Some Hindus may describe their personal encounters with prejudice as ‘Hinduphobia.’ But the term has long been weaponized by Hindutva nationalists to deflect their own phobias against Muslims and Christians.
My extended family and I have called America home for over five decades. We have built successful businesses and raised children who went to racially diverse schools as well as to predominantly white schools. Our journey as a minority has made us sensitive not only to the debt that we owe to the civil rights struggle but has also made us more aware of our silent acquiescence to casteism in India, which is now rearing its ugly head in the American workplace.
As beneficiaries of America’s liberalized immigration policies of the late 1960s, we were welcomed with open arms by this amazing country of hopes and opportunities. But on occasion we have also encountered prejudices and ignorance, not atypical for new immigrants.
As a student, I was physically thrown out of an apartment building by the manager shouting angry racial epithets. My daughter was teased at school, especially after the movie “Gandhi” was released. We have been deliberately ignored by waiters in restaurants. As supporters of the first major Hindu temple in the San Francisco Bay Area, we heard many objections by neighbors. And, in the Trump era, some of us have met with an occasional “Go back home” cry or a contemptuous stare.
But in all these encounters, we never once felt that we were being targeted because of our Hindu faith.
In most cases, our brown skins and loud foreign tongues may have been enough to trigger hostility. Our usual response to such xenophobia has been to brush off our momentary anger and, when possible, to educate friends and colleagues about India and Hinduism. As immigrants anxious to start new lives in America, my generation simply couldn’t afford to be thin-skinned.
Making Sense of ‘Hinduphobia’
Fast forward, in the last few years we have seen a meteoric rise of Indian/Hindu Americans in every segment of our society, including in the government, the corporate world, the entertainment industry, and in mainstream media. School curricula are becoming much more sensitive to coverage of India and Hinduism. And I dare say that we are seeing an unprecedented level of positive coverage of the community these days.
What then warrants sudden cries of ‘Hinduphobia’ from some in the Hindu American community?
I hear two competing narratives, coming from two very different motivations:
On one side, I hear concerned voices of the younger generation, who may be encountering many more instances of prejudice and feelings of exclusion than my generation did. As other students get more exposed to India and Hinduism, teasing and bullying may be on the rise in schools and colleges. Also, in many inter-faith spaces, Hindus are still treated as outsiders or at best as junior partners. And since the pandemic, Indian Americans are also encountering more instances of hate, although Asian Americans seem to be the primary targets.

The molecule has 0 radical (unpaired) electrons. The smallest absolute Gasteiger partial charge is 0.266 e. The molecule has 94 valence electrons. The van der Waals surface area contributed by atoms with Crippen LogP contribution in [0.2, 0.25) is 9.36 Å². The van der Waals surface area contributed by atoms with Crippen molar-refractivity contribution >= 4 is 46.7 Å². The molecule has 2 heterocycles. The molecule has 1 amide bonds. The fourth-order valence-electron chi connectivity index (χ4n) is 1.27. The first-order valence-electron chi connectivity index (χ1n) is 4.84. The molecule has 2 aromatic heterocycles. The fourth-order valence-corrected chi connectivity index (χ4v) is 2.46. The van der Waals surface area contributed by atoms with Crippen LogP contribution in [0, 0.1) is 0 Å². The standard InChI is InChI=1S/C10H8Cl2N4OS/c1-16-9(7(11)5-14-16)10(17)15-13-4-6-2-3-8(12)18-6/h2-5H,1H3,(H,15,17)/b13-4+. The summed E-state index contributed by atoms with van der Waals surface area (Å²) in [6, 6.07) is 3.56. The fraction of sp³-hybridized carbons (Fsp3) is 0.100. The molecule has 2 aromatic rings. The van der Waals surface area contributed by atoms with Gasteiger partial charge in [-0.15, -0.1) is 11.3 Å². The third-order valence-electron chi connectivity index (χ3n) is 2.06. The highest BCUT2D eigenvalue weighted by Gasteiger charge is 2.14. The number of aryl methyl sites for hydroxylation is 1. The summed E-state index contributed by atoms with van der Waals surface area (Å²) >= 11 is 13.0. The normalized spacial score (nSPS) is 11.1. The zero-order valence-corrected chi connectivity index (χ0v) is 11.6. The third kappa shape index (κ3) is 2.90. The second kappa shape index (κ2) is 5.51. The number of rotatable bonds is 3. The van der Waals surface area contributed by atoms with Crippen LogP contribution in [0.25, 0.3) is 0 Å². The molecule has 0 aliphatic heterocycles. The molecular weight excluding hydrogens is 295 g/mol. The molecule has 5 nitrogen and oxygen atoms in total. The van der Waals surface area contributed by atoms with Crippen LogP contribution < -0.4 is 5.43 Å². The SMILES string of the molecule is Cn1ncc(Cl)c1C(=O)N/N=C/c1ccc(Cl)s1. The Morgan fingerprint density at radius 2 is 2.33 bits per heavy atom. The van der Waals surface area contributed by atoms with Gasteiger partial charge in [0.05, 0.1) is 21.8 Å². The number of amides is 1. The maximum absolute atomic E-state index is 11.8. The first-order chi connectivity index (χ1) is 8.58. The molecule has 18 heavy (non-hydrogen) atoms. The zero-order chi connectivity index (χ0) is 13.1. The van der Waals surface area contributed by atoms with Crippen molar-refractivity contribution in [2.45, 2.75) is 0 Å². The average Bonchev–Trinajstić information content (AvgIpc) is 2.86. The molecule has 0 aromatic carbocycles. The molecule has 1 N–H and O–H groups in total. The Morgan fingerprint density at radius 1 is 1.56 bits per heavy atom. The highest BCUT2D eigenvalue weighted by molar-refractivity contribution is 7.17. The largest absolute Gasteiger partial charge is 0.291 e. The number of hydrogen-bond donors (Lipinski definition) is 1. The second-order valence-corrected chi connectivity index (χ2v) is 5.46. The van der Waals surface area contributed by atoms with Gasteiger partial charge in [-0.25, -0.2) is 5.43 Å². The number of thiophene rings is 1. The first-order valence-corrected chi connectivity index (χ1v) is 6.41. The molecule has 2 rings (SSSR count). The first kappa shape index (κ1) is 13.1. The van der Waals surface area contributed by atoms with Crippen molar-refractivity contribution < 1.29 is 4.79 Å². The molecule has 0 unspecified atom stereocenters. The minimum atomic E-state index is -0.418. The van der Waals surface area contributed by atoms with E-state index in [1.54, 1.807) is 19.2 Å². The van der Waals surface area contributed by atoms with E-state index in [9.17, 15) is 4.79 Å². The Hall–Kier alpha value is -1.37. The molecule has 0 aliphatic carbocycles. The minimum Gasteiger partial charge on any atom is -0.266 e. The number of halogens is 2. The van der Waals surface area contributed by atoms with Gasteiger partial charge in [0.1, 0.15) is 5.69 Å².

But, unlike my 1960s generation, today’s youngsters are not willing to simply brush off encounters of prejudice. They fully expect and demand to be treated as equals in this country. My colleague at Hindus for Human Rights (HfHR), Sravya, has recently described her own experiences growing up Hindu in an all-white neighborhood. She makes me wonder if perhaps my generation is guilty of presuming that the NextGen will also navigate American society with the same thick-skinned nonchalance as we did.
On the other, darker side, I hear strident voices of Hindutva nationalists, ever ready to claim victimhood, even as they take full advantage of their welcome in this multicultural society. ‘Hinduphobia’ is only the latest concept in their lexicon, weaponized both here and in India to delegitimize critics. Over the years, I have myself been called pseudo-secular, Hindu baiter, Muslim lover, closet evangelist, communist, and so on.
If today’s leaders are declaring open season on India’s minorities, we must understand that most of them have been steeped in RSS indoctrination over the decades.
Such name-calling is of course meant to distract from the reality that their own raison d’etre is the deeply held intolerance and aversion towards Islam and Christianity — and, more recently, the unprecedented scale of assault that Hindutva rule in India has unleashed upon the minorities. I am quite sure that they will now also conveniently label as “Hinduphobia” and “anti-India” the mounting international criticism of the mishandling of the pandemic by the Modi government.
The Darker Side of the Narrative